Market analysts anticipate USDA to raise their estimate on the U.S. soybean yield on Friday, with farmers generally reporting higher yields as fall harvest pushes north.
As of Oct. 4, soybean harvest was 42% complete compared to the 5-year average of 32%, according to USDA, with Illinois at 49% harvested, Indiana at 41%, Iowa at 32% and Minnesota at 69% harvested. Meanwhile, 73% of the U.S. soybean crop was rated good-to-excellent, up from the prior week’s rating of 62% good-to-excellent.
“You have to argue that with the soybean number, the door is certainly open for a bigger yield number,” says Joe Vaclavik, president of Standard Grain. “You’ve got some good yield reports, we’ve had good crop ratings all summer and into fall, and we saw another increase in crop ratings Monday. And, given the fact that USDA raised their soybean yield number in September, the possibility is certainly there for at least a higher number.”
In their September crop report, USDA raised their soybean yield estimate for the 2015-2016 crop to 47.1 bu./acre, up from their prior estimate of 46.9 bu./acre.
In a recent survey of industry analysts released this week, Reuters reported an average trade guess on soybean yield of 47.2 bu./acre.
Brian Roach, president of Roach Ag Marketing, agrees that USDA will likely continue the trend of raising soybean yield in this month’s report based on encouraging yield reports from farmers. “My expectation in beans is that we could add half a bushel to the bean yield because of our early numbers from our customer surveys,” says Roach. “What we’re seeing is the bean yields in the tougher areas of the eastern Corn Belt are not as bad as previously thought.”
Historical trends also lean towards USDA raising soybean yield for the October report, according to Brian Grete, editor of Pro Farmer, speaking on Tuesday’s broadcast of Market Rally.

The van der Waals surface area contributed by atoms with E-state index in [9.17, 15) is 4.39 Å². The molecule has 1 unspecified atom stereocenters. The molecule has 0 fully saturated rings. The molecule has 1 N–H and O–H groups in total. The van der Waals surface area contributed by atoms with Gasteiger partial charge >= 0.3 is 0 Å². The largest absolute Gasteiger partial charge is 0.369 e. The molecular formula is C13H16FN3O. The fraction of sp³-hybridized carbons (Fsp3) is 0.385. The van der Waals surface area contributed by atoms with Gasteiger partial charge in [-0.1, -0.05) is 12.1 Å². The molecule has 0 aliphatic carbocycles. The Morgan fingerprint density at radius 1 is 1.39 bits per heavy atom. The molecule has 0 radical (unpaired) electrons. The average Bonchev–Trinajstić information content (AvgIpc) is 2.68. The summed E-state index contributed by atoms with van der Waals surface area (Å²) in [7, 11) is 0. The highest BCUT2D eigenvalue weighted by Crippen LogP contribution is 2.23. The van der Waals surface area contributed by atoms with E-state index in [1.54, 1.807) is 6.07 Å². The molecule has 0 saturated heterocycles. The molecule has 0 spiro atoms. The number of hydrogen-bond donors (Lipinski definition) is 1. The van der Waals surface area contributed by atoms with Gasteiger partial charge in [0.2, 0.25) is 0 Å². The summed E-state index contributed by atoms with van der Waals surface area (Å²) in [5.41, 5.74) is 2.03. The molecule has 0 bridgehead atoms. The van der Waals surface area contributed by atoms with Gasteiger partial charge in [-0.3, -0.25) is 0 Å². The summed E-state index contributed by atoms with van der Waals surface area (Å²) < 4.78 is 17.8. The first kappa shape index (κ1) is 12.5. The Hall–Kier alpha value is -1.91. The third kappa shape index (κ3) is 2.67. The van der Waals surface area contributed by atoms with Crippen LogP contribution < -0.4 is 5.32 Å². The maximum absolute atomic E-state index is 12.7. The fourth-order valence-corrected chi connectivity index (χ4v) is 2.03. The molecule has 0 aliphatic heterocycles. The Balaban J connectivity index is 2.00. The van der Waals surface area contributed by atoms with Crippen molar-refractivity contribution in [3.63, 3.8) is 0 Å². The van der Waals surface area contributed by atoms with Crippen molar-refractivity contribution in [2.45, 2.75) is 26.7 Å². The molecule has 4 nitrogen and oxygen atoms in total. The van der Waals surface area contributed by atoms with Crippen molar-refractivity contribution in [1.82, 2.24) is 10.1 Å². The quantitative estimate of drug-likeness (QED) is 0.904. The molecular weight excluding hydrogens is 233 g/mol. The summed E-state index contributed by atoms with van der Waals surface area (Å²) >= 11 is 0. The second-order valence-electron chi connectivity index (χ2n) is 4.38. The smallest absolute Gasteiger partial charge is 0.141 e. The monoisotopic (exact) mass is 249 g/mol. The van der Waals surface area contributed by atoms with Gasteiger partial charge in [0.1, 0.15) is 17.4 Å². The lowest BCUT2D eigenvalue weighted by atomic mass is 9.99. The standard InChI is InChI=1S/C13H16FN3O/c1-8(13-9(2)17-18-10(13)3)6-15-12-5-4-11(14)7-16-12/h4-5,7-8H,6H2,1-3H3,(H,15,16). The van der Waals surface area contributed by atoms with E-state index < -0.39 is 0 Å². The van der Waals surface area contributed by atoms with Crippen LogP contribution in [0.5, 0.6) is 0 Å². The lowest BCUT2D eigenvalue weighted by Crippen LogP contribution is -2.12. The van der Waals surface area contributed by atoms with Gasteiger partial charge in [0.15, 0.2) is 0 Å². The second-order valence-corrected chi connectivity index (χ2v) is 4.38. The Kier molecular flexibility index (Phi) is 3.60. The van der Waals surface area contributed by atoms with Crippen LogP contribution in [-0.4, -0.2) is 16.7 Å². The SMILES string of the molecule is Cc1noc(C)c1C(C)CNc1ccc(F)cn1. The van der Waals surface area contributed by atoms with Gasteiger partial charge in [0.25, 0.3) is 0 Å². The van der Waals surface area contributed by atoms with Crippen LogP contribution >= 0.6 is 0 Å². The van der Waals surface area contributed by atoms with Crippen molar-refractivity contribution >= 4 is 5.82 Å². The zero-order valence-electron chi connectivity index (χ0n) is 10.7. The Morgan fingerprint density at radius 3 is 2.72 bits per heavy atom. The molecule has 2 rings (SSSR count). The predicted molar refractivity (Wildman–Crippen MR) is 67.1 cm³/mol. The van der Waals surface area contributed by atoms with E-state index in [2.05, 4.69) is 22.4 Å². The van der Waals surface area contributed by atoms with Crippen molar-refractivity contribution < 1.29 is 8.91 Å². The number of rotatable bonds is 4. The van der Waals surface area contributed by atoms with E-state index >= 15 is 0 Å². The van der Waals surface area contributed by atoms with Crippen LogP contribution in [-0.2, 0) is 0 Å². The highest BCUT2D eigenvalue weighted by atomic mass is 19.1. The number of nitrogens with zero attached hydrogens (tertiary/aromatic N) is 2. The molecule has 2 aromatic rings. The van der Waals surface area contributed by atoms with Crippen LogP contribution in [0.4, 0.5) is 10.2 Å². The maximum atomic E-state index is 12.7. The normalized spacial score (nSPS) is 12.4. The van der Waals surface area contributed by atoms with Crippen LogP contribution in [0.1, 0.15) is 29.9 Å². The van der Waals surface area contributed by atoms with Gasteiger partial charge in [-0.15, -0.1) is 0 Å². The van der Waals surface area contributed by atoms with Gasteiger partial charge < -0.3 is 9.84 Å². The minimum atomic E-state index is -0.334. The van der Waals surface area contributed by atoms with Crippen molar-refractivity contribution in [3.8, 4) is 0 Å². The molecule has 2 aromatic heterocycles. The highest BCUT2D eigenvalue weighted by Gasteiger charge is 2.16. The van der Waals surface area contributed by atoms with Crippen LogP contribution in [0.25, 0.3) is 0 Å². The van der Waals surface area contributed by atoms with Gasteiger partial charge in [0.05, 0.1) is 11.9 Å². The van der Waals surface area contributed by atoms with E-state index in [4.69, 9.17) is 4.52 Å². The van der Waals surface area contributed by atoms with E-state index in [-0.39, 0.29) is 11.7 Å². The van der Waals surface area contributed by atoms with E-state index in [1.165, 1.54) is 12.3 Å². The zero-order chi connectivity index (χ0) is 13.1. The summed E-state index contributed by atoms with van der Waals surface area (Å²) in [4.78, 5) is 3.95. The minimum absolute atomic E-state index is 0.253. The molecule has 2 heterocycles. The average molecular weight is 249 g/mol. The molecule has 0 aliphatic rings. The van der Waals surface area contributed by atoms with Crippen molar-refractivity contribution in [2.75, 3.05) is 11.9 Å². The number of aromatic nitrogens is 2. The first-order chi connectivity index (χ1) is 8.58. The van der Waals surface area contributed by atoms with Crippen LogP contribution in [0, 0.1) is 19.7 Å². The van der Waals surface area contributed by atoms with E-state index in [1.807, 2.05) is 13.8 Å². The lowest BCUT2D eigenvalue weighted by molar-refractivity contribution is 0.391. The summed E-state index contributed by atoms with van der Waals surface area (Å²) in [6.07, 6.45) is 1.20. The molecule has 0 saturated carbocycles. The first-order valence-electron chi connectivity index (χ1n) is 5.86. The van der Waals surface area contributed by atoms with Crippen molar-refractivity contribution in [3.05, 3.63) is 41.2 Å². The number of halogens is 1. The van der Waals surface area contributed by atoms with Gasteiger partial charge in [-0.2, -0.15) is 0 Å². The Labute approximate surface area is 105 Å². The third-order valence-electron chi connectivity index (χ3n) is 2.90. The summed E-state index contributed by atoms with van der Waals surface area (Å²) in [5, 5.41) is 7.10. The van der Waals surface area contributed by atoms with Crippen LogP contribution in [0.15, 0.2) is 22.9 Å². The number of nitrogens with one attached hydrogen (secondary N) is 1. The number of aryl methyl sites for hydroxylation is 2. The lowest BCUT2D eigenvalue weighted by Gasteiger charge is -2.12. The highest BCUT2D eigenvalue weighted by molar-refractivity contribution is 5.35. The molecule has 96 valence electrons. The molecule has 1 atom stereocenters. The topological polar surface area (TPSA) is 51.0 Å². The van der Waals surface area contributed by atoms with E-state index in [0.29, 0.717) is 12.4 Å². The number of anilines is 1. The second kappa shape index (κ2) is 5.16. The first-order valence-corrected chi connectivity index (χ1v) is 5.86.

Over the past 20 years, USDA raised soybean yield 13 times from the September estimate to the final estimate while lowering the estimate only seven times, Grete pointed out. However, with so much of the late-planted soybean crop in eastern Corn Belt states like Indiana still green and trying to add yield, Chip Flory cautioned against betting on higher soybean yields.
“We’ve got a quarter of that crop that was planted way late--maybe as much as a third of the crop,” said Flory, the host of Market Rally and editorial director of Pro Farmer. “It’s green as a gourd. It looks more like the first week of September than the first week of October on those late planted beans. They’ve got a lot of work to do before they can finish up and put a good yield on--and it’s dry.”
Corn Yield Remains Wild Card
Pegging the corn yield estimate for this year’s crop has been a moving target, Flory noted in Monday’s Market Rally broadcast, with yield estimates during harvest being highly variable. On Monday, USDA reported that 27% of the U.S. corn crop was harvested, compared to the 5-year average of 32% with Iowa 13% harvested, Indiana at 29% and Illinois at 50% harvested.
“The yield reports are still all over the board. Even individual farmers are talking about a wide spread in corn yields this year,” Flory noted. “That’s going to make it really difficult to put a lot of faith in the crop estimate that we get from USDA at the end of the week.”
In the September report, USDA dropped their yield estimate for the 2015-2016 corn crop to 167.5 bu./acre, down 1.3 bu/acre from their estimate the month prior.
Given the reduction in USDA’s corn yield estimate in the September, Roach anticipates USDA will likely continue with further reductions in the October report.
“I would expect that the trend in USDA numbers from their August report into the October report will remain the same, and that is the USDA will continue to pull down their yield numbers in corn,” Roach says, pointing out that corn yields are not as good in the eastern Corn Belt where heavy rains earlier this season delayed planting and leached nitrogen from fields.
Reuters' survey this week pegged the corn yield at 167.1 bu./acre, down 0.4 bu./acre from USDA’s September estimate.
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